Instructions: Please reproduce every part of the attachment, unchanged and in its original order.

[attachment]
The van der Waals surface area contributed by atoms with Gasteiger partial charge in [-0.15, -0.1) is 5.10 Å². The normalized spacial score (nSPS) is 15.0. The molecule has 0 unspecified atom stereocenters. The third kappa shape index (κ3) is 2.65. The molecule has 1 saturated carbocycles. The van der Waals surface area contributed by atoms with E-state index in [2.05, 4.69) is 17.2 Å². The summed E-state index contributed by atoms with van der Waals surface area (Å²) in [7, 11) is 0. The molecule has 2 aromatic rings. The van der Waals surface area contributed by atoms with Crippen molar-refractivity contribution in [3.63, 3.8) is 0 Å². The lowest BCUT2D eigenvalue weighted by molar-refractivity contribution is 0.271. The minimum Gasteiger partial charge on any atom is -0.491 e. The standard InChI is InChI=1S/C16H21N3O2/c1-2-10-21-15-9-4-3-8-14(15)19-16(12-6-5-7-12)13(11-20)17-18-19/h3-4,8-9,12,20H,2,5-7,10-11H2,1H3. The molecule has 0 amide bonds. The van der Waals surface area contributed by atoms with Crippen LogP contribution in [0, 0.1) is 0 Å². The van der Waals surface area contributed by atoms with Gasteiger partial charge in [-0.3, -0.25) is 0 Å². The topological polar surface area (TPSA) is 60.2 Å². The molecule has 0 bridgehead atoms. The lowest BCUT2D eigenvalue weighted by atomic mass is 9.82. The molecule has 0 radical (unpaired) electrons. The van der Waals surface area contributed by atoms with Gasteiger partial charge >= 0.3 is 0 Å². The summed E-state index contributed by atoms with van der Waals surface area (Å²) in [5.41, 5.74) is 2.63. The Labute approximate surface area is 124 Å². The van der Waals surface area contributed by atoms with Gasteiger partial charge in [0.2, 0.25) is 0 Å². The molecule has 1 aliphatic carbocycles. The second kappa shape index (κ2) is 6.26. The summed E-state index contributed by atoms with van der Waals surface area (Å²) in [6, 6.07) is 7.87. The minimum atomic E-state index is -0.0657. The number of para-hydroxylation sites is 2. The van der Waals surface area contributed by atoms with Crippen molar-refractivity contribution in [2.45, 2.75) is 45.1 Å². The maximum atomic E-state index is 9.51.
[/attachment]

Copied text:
The van der Waals surface area contributed by atoms with Gasteiger partial charge in [-0.15, -0.1) is 5.10 Å². The normalized spacial score (nSPS) is 15.0. The molecule has 0 unspecified atom stereocenters. The third kappa shape index (κ3) is 2.65. The molecule has 1 saturated carbocycles. The van der Waals surface area contributed by atoms with E-state index in [2.05, 4.69) is 17.2 Å². The summed E-state index contributed by atoms with van der Waals surface area (Å²) in [7, 11) is 0. The molecule has 2 aromatic rings. The van der Waals surface area contributed by atoms with Crippen molar-refractivity contribution in [3.63, 3.8) is 0 Å². The lowest BCUT2D eigenvalue weighted by molar-refractivity contribution is 0.271. The minimum Gasteiger partial charge on any atom is -0.491 e. The standard InChI is InChI=1S/C16H21N3O2/c1-2-10-21-15-9-4-3-8-14(15)19-16(12-6-5-7-12)13(11-20)17-18-19/h3-4,8-9,12,20H,2,5-7,10-11H2,1H3. The molecule has 0 amide bonds. The van der Waals surface area contributed by atoms with Crippen LogP contribution in [0, 0.1) is 0 Å². The van der Waals surface area contributed by atoms with Gasteiger partial charge in [-0.3, -0.25) is 0 Å². The topological polar surface area (TPSA) is 60.2 Å². The molecule has 0 bridgehead atoms. The lowest BCUT2D eigenvalue weighted by atomic mass is 9.82. The molecule has 0 radical (unpaired) electrons. The van der Waals surface area contributed by atoms with Gasteiger partial charge >= 0.3 is 0 Å². The summed E-state index contributed by atoms with van der Waals surface area (Å²) in [5.41, 5.74) is 2.63. The Labute approximate surface area is 124 Å². The van der Waals surface area contributed by atoms with Gasteiger partial charge in [0.2, 0.25) is 0 Å². The molecule has 1 aliphatic carbocycles. The second kappa shape index (κ2) is 6.26. The summed E-state index contributed by atoms with van der Waals surface area (Å²) in [6, 6.07) is 7.87. The minimum atomic E-state index is -0.0657. The number of para-hydroxylation sites is 2. The van der Waals surface area contributed by atoms with Crippen molar-refractivity contribution in [2.45, 2.75) is 45.1 Å². The maximum atomic E-state index is 9.51.